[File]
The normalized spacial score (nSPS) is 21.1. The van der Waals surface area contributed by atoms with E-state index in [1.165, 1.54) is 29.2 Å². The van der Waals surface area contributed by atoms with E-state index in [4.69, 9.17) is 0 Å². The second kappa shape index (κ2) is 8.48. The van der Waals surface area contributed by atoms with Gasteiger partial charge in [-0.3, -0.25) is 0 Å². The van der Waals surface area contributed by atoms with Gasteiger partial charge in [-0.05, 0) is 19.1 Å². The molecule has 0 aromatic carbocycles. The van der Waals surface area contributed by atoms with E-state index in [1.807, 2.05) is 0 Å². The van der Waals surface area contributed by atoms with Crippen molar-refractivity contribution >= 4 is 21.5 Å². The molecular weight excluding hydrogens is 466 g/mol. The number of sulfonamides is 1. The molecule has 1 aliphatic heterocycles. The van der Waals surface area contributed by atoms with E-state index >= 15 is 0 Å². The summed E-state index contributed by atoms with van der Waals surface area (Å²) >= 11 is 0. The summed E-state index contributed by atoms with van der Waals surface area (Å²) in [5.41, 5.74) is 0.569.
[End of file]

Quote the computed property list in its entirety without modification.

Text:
The normalized spacial score (nSPS) is 21.1. The van der Waals surface area contributed by atoms with E-state index in [1.165, 1.54) is 29.2 Å². The van der Waals surface area contributed by atoms with E-state index in [4.69, 9.17) is 0 Å². The second kappa shape index (κ2) is 8.48. The van der Waals surface area contributed by atoms with Gasteiger partial charge in [-0.3, -0.25) is 0 Å². The van der Waals surface area contributed by atoms with Gasteiger partial charge in [-0.05, 0) is 19.1 Å². The molecule has 0 aromatic carbocycles. The van der Waals surface area contributed by atoms with E-state index in [1.807, 2.05) is 0 Å². The van der Waals surface area contributed by atoms with Crippen molar-refractivity contribution >= 4 is 21.5 Å². The molecular weight excluding hydrogens is 466 g/mol. The number of sulfonamides is 1. The molecule has 1 aliphatic heterocycles. The van der Waals surface area contributed by atoms with E-state index >= 15 is 0 Å². The summed E-state index contributed by atoms with van der Waals surface area (Å²) >= 11 is 0. The summed E-state index contributed by atoms with van der Waals surface area (Å²) in [5.41, 5.74) is 0.569.